It is now becoming self-evident that right around the inauguration of Barack Obama, somewhere between the 18th & 25th of January 2009, this blog will receive its two millionth visit. Already visitors have clicked on more than three million links. I know this is basically one-tenth of what Matt Drudge had yesterday, but for poetry it’s not so bad. The run rate here for 2008 has been a half million visits and a million link clicks, numbers that suggest that there is an audience for whatever it is I’m doing. And the numbers continue to rise: the dates with the most visits ever (2603), and most links clicked (6734), are both within the past two weeks & this will be the first month in which links clicked exceed 100,000. Thank you for stopping by, for reading, for commenting, for arguing & especially for helping me to sharpen my thinking on any number of aspects of poetry.

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Tuesday, December 30, 2008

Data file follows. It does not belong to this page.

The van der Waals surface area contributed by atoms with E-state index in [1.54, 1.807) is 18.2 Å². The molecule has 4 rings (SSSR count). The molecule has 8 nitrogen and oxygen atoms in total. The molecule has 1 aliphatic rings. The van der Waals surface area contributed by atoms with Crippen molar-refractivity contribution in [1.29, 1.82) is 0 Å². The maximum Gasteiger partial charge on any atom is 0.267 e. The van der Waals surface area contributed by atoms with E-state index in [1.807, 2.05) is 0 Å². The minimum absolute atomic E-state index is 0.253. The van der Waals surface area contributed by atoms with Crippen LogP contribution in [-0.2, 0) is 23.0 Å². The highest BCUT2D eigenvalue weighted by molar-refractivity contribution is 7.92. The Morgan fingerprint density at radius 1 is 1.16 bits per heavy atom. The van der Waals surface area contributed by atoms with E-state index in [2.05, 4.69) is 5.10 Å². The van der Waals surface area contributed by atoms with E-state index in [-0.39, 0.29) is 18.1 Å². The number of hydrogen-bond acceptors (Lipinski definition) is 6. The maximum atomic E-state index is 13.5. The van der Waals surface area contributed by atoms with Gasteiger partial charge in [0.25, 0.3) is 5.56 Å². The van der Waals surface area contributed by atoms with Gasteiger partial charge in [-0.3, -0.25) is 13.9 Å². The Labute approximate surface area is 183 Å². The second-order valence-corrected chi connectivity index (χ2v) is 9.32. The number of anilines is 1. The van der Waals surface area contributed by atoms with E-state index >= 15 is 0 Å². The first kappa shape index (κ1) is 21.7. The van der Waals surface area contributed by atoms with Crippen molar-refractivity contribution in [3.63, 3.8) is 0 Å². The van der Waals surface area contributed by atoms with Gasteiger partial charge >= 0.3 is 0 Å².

Harvey Milk taking the oath of office, 1978, photo by Bill Carlson

I knew in advance that there was no way the film Milk could live up to my own expectations for it. Like a Tolkien fanatic wondering what became of Tom Bombadil in Lord of the Rings, or a Harry Potter fan forever contrasting film to book, I have a hard – maybe impossible – time seeing Milk, the movie, except through my own personal experience of its narrative. Milk is perhaps the only “major” motion picture I’ll ever see in which I had, at one time or another, met every significant character in the film.

Some of the disjunctions between the film & my experience of its events seem just curious – a lot of the characters appear shorter in the film than their templates in real life, Cleve Jones & Ann Kronenberg in particular. Harvey Milk was taller not only than the 5’9” Sean Penn, but taller also than Dan White, the former cop & supervisor who killed him. There is one key scene in the film where 5’11½” Josh Brolin, who portrays White, is filmed from behind & below Penn’s shoulder, so as to give the impression that he’s towering over Milk in a threatening manner. It may be dramatically right to portray White as a bully, but it’s jarring to see the two of them in that physical context. I always thought that one of White’s myriad pathologies was something of a little man complex – he was pugnacious because he was compact.